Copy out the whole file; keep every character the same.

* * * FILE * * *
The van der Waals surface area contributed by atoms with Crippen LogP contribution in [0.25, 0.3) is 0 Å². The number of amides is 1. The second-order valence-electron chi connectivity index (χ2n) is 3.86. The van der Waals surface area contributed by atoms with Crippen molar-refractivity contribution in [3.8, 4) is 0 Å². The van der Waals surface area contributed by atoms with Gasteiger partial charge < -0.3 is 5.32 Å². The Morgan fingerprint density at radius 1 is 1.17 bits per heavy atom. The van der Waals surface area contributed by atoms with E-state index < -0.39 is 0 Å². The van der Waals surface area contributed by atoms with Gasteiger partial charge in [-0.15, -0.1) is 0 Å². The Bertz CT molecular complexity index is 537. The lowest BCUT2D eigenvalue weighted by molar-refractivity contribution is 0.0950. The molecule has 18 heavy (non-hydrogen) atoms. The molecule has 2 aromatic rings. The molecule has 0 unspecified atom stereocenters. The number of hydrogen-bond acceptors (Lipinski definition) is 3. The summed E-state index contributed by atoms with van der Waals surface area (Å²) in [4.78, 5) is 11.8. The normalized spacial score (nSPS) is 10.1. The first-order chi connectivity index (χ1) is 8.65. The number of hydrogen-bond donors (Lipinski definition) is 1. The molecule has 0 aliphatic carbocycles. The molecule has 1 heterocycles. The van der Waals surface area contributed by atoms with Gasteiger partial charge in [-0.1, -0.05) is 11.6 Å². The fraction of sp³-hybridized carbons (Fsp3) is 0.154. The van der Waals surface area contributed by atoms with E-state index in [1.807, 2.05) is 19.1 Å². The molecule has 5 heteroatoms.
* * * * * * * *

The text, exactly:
The van der Waals surface area contributed by atoms with Crippen LogP contribution in [0.25, 0.3) is 0 Å². The number of amides is 1. The second-order valence-electron chi connectivity index (χ2n) is 3.86. The van der Waals surface area contributed by atoms with Crippen molar-refractivity contribution in [3.8, 4) is 0 Å². The van der Waals surface area contributed by atoms with Gasteiger partial charge < -0.3 is 5.32 Å². The Morgan fingerprint density at radius 1 is 1.17 bits per heavy atom. The van der Waals surface area contributed by atoms with E-state index < -0.39 is 0 Å². The van der Waals surface area contributed by atoms with Gasteiger partial charge in [-0.15, -0.1) is 0 Å². The Bertz CT molecular complexity index is 537. The lowest BCUT2D eigenvalue weighted by molar-refractivity contribution is 0.0950. The molecule has 18 heavy (non-hydrogen) atoms. The molecule has 2 aromatic rings. The molecule has 0 unspecified atom stereocenters. The number of hydrogen-bond acceptors (Lipinski definition) is 3. The summed E-state index contributed by atoms with van der Waals surface area (Å²) in [4.78, 5) is 11.8. The normalized spacial score (nSPS) is 10.1. The first-order chi connectivity index (χ1) is 8.65. The number of hydrogen-bond donors (Lipinski definition) is 1. The molecule has 0 aliphatic carbocycles. The molecule has 1 heterocycles. The van der Waals surface area contributed by atoms with Gasteiger partial charge in [-0.1, -0.05) is 11.6 Å². The fraction of sp³-hybridized carbons (Fsp3) is 0.154. The van der Waals surface area contributed by atoms with E-state index in [1.807, 2.05) is 19.1 Å². The molecule has 5 heteroatoms.